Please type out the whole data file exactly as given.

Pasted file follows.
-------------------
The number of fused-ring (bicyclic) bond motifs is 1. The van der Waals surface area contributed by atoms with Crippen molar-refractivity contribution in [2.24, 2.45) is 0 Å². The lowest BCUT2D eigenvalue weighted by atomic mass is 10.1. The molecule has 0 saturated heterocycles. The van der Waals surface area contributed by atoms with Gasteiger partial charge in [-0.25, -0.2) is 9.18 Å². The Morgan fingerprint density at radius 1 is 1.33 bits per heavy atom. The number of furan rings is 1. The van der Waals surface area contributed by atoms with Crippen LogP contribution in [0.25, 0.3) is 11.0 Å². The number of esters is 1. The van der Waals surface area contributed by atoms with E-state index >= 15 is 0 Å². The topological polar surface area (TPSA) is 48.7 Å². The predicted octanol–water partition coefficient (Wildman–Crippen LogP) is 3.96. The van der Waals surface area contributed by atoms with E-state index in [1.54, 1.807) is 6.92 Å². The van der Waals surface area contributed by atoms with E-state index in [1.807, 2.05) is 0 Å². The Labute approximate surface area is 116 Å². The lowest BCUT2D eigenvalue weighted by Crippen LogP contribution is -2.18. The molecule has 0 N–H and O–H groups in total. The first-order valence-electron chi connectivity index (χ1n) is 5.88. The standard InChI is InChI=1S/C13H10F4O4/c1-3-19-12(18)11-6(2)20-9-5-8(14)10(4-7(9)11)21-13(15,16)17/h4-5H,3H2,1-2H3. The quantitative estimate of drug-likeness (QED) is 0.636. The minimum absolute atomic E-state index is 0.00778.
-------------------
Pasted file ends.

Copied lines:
The number of fused-ring (bicyclic) bond motifs is 1. The van der Waals surface area contributed by atoms with Crippen molar-refractivity contribution in [2.24, 2.45) is 0 Å². The lowest BCUT2D eigenvalue weighted by atomic mass is 10.1. The molecule has 0 saturated heterocycles. The van der Waals surface area contributed by atoms with Gasteiger partial charge in [-0.25, -0.2) is 9.18 Å². The Morgan fingerprint density at radius 1 is 1.33 bits per heavy atom. The number of furan rings is 1. The van der Waals surface area contributed by atoms with Crippen LogP contribution in [0.25, 0.3) is 11.0 Å². The number of esters is 1. The van der Waals surface area contributed by atoms with E-state index >= 15 is 0 Å². The topological polar surface area (TPSA) is 48.7 Å². The predicted octanol–water partition coefficient (Wildman–Crippen LogP) is 3.96. The van der Waals surface area contributed by atoms with E-state index in [1.54, 1.807) is 6.92 Å². The van der Waals surface area contributed by atoms with E-state index in [1.807, 2.05) is 0 Å². The Labute approximate surface area is 116 Å². The lowest BCUT2D eigenvalue weighted by Crippen LogP contribution is -2.18. The molecule has 0 N–H and O–H groups in total. The first-order valence-electron chi connectivity index (χ1n) is 5.88. The standard InChI is InChI=1S/C13H10F4O4/c1-3-19-12(18)11-6(2)20-9-5-8(14)10(4-7(9)11)21-13(15,16)17/h4-5H,3H2,1-2H3. The quantitative estimate of drug-likeness (QED) is 0.636. The minimum absolute atomic E-state index is 0.00778.